Respond to the forum question below.
Imagine that you have been a member of a research team conducting an Institution Review Board (IRB) approved study of interpersonal aggression among preschoolers for more than a year. In that time, your team has repeatedly employed a consistent set of procedures to study preschoolers’ behaviors. The procedures involve volunteer mothers bringing their children to your university’s child development lab for an observed “play session”. So far your young study subjects have been fairly racially homogenous (alike), from middle-class families and recruited (via contact with their parents) from a university preschool, affluent parts of town day-care centers, and a pre-kindergarten program being offered in the neighborhood school district. This means that, much to your frustration, you can’t claim that your study results are useful in understanding the behaviors of different race/ethnicity preschoolers and those from varying socio-economic status (SES) and education level families.
But wait…now you have learned that a friend of a friend can help you gain research access to a group of unusually racially diverse preschoolers from varying SES and education backgrounds, if you can do observations of these children really soon and at their day care facility. Several of your team members want to pursue this option and move on it quickly, arguing that there is no time to prepare a formal research proposal before embarking on the study in a new setting. “Besides the time issue,” they argue, “except for happening in a different place, our procedures should go just like all the others we’ve done and we already had them reviewed and approved by the IRB.”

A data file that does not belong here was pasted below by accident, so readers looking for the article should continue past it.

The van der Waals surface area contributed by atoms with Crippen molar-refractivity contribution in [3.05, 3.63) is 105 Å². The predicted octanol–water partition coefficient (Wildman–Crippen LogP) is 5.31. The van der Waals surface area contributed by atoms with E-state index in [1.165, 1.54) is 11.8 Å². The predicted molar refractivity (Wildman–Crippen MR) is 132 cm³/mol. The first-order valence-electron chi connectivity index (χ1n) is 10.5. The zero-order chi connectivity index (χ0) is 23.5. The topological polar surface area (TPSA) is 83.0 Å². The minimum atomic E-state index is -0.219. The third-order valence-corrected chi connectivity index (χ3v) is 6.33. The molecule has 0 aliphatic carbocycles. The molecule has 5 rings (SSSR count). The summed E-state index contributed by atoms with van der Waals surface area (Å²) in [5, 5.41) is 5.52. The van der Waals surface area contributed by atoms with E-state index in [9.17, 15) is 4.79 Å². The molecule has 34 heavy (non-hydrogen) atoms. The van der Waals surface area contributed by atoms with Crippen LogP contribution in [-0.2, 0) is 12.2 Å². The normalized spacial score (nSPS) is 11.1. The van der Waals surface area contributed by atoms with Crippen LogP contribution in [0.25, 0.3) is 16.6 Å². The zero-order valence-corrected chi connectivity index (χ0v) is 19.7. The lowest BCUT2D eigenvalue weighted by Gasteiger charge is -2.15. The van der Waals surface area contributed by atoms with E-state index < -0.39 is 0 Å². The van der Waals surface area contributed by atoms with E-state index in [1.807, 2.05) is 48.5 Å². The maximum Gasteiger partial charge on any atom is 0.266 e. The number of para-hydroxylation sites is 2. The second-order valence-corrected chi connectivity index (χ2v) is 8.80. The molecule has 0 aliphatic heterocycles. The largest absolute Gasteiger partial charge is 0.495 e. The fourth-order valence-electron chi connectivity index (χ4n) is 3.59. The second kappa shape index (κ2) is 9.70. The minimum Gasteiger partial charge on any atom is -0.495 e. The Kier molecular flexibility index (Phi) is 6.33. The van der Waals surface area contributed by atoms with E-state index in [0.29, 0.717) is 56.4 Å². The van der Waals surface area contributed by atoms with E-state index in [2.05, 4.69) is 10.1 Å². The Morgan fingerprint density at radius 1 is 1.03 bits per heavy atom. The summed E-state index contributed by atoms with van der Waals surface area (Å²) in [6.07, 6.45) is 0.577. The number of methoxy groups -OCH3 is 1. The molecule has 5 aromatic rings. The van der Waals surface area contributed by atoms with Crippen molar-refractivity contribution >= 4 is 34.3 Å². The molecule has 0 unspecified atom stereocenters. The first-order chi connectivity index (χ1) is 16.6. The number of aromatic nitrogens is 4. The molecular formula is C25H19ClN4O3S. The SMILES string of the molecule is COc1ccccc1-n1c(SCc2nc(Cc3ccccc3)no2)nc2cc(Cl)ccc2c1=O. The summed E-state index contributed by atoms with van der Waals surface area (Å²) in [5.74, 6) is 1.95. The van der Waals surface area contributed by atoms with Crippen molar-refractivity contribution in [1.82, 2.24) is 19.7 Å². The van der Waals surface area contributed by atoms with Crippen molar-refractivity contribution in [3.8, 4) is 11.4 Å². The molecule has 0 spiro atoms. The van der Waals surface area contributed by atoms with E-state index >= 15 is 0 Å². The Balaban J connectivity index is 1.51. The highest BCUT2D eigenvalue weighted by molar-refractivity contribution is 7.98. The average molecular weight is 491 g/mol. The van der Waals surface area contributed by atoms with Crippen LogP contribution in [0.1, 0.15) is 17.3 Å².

- Discuss how your team would be leaving itself open to problems by moving ahead with no revised study formal proposal.
- Explain two problems you might encounter with this approach.
- Then provide a possible solution for each of the problems you have listed.
- Answer minimum of 150 words.
When a team has Institution Review Board approved study, they must stick to the plan that was submitted and approved. Two problems that would come into would be variable inconsistencies, we well as invalidation of current research data. In a situation when you decide to throw in variables of any type that are not consistent with a case study, you will find yourself usually creating an invalidation of the entire research study. In this given situation I would absolutely require of my team to submit a revised study plan, and simply restart the study if need be. I would absolutely not alter nor change any portion fo the study thus far. I would see through the current study, and apply for a second case study to include the more dynamic group of children to observe. In order to obtain a beneficial case study you must remain consistent and not change the approved plan because your team found a simpler solution, or found a way to help alter the results.
If the team decides to go ahead with the new test study before doing a new proposal for approval by the Institution Review Board then they run the risk of the research being done for nothing. They need to take the time to add the new research subjects to the proposal and resubmit it even if it takes a little longer. Another problem they face is obtain a consent form from the parents of the children at the new day care center. Also, the data may be skewed based on the two separate data sets being added together at different locations and times. I would take the time to write a new proposal to ensure it is done properly. I would also ensure we presented a consent form to the legal guardians of the children involved in the research project. Lastly, I would recommend a blended experiment to see how the children from each group interacts with the others. Along with the data from the separate groups.
I hope everyone has a great 8 weeks, and I look forward to working with all of you.
Minimum 150 answer to each